Wireless Nets Go PublicFree and fee-based 802.11b network access points are expanding, and hopping on them is getting easier than ever.
Got a Wi-Fi network card and a notebook or a PDA? Then you've got Net access--if you happen to be in the right place. And if you're really lucky, it might even be free.
In a growing number of locations, from airports and cafes to homes, wireless access points based on the 802.11b (Wi-Fi) protocol are making broadband Internet access available to anybody within antenna range. Some of these access points (also called APs or "hot spots") are free, set up by public-minded individuals and organizations, while others charge for access.
Surfing for Dollars
Public Wi-Fi networks that require an access fee are typically set up by companies that share revenue with the location's owner. To get on the network, you must create an account with the network operator and enter the appropriate settings (network name and encryption key, if any) on your computer or handheld. If you use several access points, changing settings and managing bills from different operators can be time-consuming. A few companies are working to simplify the process.
Boingo, a service launched by EarthLink founder Sky Dayton, has partnered with several Wi-Fi networks, including the Surf and Sip Network and Wayport, to form an uber-network that, at the end of April, had about 600 locations nationwide. When used on a PC equipped with a Wi-Fi card, Boingo's free software will detect any Wi-Fi network within range of your computer, including free hot spots. Boingo account holders can use the software for easy log-on to fee-based partner sites; if security is a concern, the software offers a Virtual Private Network option.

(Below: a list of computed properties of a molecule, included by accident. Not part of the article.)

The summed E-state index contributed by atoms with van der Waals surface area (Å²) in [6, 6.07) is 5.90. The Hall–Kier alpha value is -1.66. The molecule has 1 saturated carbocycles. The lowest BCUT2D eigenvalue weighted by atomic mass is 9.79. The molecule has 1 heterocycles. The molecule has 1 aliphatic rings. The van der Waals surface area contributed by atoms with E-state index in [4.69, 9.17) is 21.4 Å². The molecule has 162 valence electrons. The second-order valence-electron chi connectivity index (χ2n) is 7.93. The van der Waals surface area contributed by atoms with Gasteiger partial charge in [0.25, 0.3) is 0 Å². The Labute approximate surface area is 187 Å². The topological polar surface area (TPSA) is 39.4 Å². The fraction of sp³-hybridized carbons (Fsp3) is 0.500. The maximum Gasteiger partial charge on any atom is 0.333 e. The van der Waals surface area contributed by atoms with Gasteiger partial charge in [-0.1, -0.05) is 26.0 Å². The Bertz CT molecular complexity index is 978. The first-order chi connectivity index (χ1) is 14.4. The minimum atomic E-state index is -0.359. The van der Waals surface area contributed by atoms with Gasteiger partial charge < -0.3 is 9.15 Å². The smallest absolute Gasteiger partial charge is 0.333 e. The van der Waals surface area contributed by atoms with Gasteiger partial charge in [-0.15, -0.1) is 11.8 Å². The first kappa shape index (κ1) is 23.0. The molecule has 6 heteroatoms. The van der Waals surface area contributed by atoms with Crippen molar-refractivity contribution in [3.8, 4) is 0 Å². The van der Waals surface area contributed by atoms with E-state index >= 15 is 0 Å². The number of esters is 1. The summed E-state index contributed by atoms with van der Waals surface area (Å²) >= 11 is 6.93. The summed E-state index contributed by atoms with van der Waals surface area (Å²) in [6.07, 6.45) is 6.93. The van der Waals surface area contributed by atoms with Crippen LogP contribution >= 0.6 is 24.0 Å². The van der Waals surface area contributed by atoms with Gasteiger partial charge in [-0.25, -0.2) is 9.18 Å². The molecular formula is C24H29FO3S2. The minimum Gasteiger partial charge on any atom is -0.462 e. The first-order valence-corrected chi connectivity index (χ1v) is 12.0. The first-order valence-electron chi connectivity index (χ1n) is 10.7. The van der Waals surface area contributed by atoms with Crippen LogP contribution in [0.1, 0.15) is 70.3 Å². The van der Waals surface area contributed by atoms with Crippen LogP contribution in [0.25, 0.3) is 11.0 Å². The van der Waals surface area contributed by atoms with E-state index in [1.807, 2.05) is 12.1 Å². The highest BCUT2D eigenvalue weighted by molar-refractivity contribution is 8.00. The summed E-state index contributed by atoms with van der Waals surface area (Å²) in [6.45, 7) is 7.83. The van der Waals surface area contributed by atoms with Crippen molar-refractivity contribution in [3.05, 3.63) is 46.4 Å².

Boingo bills users by the connect-day--a unit that includes all log-ins to a single location within a 24-hour period (log-ins to separate locations, even during the same day, count as additional connect-days). Infrequent users can pay $8 per connect-day; heavier users can opt for monthly plans costing $25 for up to ten connect-days or $75 for unlimited connect-days.
In my tests with a Windows 98 notebook and an Orinoco Wi-Fi card, the Boingo software easily logged me on to a Surf and Sip access point at a San Francisco cafe; it also detected about a dozen non-Boingo Wi-Fi networks during a 20-minute drive on the highway. However, Boingo's software works only with Wi-Fi cards that support the latest drivers (NDIS 5.1). If you've successfully installed your card on a Windows XP PC, you're probably in good shape, but Windows 98 users will need an Avaya, Cisco, D-Link, or Orinoco card, and you'll have to upgrade the driver.
Access for All?
Joltage takes a more grassroots approach to network building. Anyone with a broadband hookup and a Wi-Fi access point can install Joltage's AP software, which allows access to Joltage account holders. Joltage tracks how much an AP is being used by subscribers and then reimburses member sites accordingly. Joltage, which began operating in late March with a handful of APs, charges by connect time: $2 an hour, or $25 a month for up to 60 hours.
Internet service providers are keeping a close eye on public Wi-Fi networks, which suck up bandwidth without adding to ISP revenue. "While our policy does not prohibit this, it's not the intended use of our service, and we discourage it," says SBC spokesperson Fletcher Cook.
Those who offer free access to their unsecured wireless network face security hazards as well. To address this, Sputnik offers free software that turns any Intel-based PC with a wireless card into a Wi-Fi hot spot with a firewall and other security features. The Sputnik Gateway software also is intended to help Sputnik build a Joltage-like network--it's configured to grant access to other Sputnik Gateway users, and eventually to participants in a planned subscriber service.
Public Wi-Fi APs are still too scarce to be a reliable source of Net access for business travelers. But they are the fastest and cheapest source of public connectivity--and for those who chase them down, well worth the investment of $100 or so in a Wi-Fi adapter.